Her auburn hair tucked into a severe chignon, dressed in a shabby brown bombazine, Merrie Trelawney was the picture of dowdy widowhood and sober respectability. No one would guess that those demurely lowered eyelids hid a sparkle of pure adventure. Or that the white hands so modestly folded in her lap could handle a sword as well as any man. Certainly, no one would ever suspect her of being the notorious leader of the smugglers' band who called themselves "The Gentlemen."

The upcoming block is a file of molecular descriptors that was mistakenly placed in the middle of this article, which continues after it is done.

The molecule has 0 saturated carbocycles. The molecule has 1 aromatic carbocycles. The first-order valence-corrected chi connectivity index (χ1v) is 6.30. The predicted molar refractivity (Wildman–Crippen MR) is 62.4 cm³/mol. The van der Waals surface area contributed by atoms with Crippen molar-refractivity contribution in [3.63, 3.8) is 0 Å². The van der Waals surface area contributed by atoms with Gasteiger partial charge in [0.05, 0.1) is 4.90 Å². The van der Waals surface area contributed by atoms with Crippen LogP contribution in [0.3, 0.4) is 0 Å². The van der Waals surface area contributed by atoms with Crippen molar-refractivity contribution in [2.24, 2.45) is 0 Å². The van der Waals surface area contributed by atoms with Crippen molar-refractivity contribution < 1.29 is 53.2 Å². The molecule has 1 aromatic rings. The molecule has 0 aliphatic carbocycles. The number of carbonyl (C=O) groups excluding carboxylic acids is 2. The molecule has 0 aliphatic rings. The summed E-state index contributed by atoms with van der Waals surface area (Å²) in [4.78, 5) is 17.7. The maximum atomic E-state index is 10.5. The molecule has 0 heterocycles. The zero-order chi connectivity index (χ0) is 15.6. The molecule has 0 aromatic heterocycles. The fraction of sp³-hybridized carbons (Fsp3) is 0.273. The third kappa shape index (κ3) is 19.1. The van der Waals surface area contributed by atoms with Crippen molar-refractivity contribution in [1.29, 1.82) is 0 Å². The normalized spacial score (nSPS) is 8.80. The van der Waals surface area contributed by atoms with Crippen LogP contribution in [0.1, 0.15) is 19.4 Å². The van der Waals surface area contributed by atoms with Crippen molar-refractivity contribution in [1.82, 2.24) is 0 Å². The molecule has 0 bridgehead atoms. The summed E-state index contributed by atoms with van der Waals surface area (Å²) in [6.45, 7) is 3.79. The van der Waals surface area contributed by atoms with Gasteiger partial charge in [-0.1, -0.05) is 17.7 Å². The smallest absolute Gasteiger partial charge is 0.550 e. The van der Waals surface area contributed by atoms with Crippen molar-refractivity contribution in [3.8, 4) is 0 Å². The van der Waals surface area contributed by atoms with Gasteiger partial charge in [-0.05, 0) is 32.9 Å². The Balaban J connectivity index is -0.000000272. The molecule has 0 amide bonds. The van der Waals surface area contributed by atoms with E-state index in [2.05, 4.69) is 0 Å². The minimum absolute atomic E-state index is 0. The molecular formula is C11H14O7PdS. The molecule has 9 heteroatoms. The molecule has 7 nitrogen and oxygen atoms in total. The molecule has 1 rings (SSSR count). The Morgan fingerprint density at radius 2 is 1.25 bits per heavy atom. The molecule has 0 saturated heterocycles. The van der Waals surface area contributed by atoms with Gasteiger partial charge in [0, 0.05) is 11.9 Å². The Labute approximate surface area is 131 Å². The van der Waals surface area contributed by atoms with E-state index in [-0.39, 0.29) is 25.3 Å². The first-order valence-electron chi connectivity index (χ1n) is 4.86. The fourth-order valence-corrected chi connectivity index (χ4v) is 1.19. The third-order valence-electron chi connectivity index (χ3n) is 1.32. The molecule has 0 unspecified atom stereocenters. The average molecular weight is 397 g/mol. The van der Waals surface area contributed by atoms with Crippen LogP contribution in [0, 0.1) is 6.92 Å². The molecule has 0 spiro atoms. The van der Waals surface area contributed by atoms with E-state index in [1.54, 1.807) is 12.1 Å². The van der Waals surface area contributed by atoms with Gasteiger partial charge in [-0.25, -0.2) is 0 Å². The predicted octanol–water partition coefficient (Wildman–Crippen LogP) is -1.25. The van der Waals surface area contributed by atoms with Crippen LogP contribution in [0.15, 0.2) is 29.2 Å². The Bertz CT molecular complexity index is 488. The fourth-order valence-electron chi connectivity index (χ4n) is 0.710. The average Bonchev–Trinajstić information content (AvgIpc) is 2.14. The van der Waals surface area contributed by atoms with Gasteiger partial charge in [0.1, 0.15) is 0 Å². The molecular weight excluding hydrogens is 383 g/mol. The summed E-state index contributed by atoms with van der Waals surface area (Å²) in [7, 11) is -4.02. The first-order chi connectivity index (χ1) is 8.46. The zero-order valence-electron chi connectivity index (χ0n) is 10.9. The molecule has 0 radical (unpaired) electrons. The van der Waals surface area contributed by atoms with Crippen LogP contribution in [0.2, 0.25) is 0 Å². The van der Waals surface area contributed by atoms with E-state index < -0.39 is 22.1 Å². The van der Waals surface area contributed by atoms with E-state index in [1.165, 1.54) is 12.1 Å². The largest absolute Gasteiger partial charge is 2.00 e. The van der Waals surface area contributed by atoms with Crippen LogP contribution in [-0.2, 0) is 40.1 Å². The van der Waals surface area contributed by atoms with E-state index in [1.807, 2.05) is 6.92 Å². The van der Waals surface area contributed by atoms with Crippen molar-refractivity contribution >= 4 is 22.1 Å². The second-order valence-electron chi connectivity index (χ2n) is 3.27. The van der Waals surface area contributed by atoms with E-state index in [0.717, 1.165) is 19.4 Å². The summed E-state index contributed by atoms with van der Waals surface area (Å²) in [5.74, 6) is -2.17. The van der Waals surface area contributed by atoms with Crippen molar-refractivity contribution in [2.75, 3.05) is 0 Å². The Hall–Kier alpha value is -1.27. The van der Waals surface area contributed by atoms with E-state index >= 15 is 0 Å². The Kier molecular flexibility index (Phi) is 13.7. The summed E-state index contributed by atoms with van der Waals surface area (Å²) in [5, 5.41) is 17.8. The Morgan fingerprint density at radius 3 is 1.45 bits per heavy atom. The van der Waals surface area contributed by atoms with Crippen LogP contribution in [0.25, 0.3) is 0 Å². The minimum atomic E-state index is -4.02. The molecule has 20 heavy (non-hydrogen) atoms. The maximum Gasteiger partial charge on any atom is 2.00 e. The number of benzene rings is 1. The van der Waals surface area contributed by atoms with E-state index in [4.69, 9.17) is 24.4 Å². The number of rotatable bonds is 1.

Lord Rutherford, who had just inherited some property in this godforsaken corner of Cornwall, looked upon the local gentry with distaste. The men were pompous and stuffy, and the women—that Merrie Trelawney, for example—were utterly insipid. How that auburn-haired church mouse had managed to best him in their verbal sparring, was completely beyond him. But if she thought that he was finished with her, she was sadly mistaken. Something about her struck a false note. And though he was not in the habit of seducing country widows, it might make an interesting change at that...